The issue of holiday food poverty is intrinsically linked to the issue of term time food poverty. Just ask the families of South East Londonby Alex Shilling / August 17, 2017 / Leave a comment
“I thought I was making a cup of tea for a real man,” my colleague Cindy barks in scandalised fashion at the delivery driver, who has just told her that he doesn’t want any sugar in his tea.
We’re in the kitchen at Plumstead Adventure Playground in south east London, near where I grew up. 15 years ago, it would have been me getting stuck halfway down that slide and ending up with woodchips itching down my t shirt. Today, I’m working.
Since 2010, Plumstead has had an unemployment rate significantly higher than the national average—and a much higher rate of working-age adults claiming job seeker’s allowance. Many families here struggle to feed their children during term time.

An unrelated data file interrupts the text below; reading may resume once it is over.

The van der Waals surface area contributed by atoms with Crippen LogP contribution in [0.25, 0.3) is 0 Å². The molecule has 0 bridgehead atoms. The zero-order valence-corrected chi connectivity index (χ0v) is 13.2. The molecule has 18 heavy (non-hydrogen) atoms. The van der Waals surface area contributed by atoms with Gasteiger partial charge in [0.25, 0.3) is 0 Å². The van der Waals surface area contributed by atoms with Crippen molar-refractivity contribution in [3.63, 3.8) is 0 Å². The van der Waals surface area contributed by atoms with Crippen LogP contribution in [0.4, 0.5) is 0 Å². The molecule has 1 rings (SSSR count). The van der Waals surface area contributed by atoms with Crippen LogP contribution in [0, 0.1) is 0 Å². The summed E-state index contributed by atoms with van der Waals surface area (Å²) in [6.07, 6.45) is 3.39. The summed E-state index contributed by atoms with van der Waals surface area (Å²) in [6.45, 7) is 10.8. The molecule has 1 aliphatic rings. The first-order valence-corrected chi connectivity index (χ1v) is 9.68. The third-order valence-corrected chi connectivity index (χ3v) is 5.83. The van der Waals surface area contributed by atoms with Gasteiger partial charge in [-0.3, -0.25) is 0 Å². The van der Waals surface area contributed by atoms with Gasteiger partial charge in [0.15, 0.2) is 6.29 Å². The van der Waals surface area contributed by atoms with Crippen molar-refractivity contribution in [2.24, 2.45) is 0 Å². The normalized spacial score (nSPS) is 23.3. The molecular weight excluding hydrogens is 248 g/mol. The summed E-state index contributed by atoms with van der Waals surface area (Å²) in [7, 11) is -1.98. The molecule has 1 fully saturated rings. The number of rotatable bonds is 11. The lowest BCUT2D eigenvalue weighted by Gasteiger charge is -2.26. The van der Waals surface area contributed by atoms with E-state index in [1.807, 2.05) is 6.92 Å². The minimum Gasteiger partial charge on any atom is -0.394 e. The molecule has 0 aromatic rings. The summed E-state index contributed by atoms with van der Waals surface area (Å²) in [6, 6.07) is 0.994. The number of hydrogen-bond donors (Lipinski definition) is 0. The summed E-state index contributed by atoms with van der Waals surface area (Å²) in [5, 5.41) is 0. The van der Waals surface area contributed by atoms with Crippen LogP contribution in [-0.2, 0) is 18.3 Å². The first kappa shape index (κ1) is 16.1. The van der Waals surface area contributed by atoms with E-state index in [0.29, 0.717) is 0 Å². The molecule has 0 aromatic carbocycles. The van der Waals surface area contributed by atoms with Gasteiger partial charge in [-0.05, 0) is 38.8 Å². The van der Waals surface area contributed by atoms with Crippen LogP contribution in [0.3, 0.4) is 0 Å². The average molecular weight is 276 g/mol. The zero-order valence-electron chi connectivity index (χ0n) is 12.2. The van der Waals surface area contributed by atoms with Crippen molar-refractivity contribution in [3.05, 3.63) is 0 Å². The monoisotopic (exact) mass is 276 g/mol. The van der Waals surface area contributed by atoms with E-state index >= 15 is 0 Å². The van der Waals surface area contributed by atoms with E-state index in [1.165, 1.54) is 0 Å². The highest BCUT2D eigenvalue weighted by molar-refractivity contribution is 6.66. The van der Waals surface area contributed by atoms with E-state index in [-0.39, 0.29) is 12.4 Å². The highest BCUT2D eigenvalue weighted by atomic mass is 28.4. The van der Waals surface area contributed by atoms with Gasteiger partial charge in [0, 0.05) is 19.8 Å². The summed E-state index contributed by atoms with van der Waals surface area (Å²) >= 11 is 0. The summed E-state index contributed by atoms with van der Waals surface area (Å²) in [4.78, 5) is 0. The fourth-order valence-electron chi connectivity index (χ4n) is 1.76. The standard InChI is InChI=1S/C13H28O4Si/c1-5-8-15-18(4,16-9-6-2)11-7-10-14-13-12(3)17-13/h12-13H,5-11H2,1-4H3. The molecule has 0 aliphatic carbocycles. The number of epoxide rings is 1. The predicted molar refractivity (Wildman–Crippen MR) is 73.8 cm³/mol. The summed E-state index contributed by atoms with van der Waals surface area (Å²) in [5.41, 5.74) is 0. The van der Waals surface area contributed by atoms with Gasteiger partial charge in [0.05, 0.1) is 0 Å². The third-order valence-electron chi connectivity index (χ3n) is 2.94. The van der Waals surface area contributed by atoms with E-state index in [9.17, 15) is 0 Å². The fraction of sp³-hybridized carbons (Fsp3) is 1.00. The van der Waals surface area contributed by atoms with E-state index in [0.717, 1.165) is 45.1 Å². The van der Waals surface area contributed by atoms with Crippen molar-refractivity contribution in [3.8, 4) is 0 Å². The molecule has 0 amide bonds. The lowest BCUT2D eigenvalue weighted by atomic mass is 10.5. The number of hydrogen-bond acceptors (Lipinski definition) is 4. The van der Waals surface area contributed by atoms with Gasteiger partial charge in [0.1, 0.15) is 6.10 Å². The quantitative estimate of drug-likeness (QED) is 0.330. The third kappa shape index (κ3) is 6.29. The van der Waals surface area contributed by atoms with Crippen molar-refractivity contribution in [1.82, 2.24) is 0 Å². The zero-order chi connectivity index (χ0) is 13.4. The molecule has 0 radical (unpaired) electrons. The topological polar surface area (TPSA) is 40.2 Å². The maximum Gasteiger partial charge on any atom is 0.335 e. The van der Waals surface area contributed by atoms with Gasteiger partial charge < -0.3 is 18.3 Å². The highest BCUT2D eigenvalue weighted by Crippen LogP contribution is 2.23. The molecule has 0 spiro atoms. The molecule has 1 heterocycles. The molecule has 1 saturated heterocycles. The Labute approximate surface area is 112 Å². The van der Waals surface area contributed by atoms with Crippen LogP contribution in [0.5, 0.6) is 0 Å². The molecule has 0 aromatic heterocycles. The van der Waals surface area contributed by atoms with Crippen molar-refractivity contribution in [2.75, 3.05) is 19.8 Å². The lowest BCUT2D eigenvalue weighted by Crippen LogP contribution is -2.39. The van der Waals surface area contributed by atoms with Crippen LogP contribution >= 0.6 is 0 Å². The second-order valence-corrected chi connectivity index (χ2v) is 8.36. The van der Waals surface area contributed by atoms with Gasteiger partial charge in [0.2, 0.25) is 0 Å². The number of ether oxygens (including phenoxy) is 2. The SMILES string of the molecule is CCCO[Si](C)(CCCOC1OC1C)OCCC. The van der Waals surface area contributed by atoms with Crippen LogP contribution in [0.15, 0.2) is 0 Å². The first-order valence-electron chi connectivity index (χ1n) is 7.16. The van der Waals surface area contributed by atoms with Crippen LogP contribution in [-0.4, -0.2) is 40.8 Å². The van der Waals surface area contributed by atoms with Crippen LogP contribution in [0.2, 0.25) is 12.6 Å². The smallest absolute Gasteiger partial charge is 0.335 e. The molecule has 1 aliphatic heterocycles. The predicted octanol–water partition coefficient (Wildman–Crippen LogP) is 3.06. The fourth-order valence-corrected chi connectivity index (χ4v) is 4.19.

Often, these families are supported by their children benefitting from free school meals—but during the summer holidays, feeding their children nutritious meals on a budget becomes even harder.
That’s why I’m working with the Good Food In Greenwich action group, which prepares and cooks hot meals every week day for children across south east London who claim free school meals during term time. Today, Ainsley, I’m making chicken pasta.
The main challenge is keeping the kids occupied and out of your way while you’re cooking. “Is it nearly ready yet?” “Nope.” “Can I have just chicken?” “No Avram. Vegetables are important too.”
The problem of holiday food poverty is a nationwide one and has recently been highlighted by Labour MPs Mary Creagh and Shadow Education Secretary Angela Rayner. In July 2016, figures from the Department of Education showed that 15.6 per cent of pupils in state primary schools were getting free school mea…